Probing Parkinson’s Disease with Induced Human Microcircuits on CMOS Chips
There currently are no drugs that slow down or stop the progression of Parkinson’s disease. The key limitation to understanding and treating neurodegenerative disorders such as Parkinson’s is the lack of disease models that reproduce all clinically relevant aspects of these diseases. Therefore, we will develop the technology to produce mature human neuronal microcircuits relevant to Parkinson’s disease on a multi-electrode array chip. Using the chip’s built-in recording circuitry, we will be able to compare the induced neuronal circuits of cells obtained from healthy people and from an extensive collection of Parkinson patients. This unique platform will allow us to test the role of pathogenic pathways on neuronal network dysfunction and screen for novel therapeutic approaches.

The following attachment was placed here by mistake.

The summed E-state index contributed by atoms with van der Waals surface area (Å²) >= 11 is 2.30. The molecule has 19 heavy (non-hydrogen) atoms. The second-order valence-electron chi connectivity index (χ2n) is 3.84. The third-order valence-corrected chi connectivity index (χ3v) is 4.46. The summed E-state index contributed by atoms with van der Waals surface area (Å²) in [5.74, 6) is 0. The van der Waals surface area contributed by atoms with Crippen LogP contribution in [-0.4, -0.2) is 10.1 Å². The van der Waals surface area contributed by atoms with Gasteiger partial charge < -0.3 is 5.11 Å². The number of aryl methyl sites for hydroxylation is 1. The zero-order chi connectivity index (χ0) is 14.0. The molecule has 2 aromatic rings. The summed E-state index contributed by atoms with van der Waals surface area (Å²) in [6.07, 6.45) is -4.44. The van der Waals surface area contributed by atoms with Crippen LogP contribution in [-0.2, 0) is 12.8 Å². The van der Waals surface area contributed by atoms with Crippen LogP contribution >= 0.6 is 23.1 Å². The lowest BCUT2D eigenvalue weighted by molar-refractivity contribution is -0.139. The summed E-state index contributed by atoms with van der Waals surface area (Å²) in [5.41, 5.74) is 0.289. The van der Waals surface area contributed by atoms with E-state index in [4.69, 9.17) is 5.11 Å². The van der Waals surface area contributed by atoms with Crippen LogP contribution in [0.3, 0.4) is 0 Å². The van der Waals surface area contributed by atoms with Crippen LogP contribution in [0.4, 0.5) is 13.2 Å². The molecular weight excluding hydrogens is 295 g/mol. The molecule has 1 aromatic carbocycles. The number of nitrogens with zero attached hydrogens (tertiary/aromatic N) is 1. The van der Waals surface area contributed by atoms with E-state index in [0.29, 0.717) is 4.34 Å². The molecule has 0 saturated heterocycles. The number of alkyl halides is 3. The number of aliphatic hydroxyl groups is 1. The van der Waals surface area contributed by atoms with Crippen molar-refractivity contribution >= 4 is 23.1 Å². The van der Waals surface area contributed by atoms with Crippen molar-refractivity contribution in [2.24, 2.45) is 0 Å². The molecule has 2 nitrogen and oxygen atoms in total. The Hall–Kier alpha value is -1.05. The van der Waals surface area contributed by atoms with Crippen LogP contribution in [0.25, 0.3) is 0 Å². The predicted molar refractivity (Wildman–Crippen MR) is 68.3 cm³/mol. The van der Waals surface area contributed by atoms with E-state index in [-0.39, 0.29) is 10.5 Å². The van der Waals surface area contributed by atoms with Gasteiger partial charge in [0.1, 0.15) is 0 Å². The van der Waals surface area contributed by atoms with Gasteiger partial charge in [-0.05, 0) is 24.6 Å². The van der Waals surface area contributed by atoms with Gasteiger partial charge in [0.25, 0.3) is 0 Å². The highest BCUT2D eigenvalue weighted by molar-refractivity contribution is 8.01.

Results & Resources
In the lab, the team implemented a workflow to produce human induced nigrostriatal circuits on high density multi-electrode array (MEA) chips to model Parkinson’s disease. Using well-validated protocols, they generated quality-controlled batches of cortical, striatal and ventral midbrain progenitor cells, which are further differentiated into cortical excitatory, medium spiny and ventral midbrain dopamine neurons on specific locations of the MEA chips. Longitudinal recordings made on circuits generated from healthy control human iPSC revealed electrophysiological features from the different neuronal subtypes, which also showed signs of functional connectivity. They are analyzing circuits obtained from mutant lines generated by the iNDi initiative.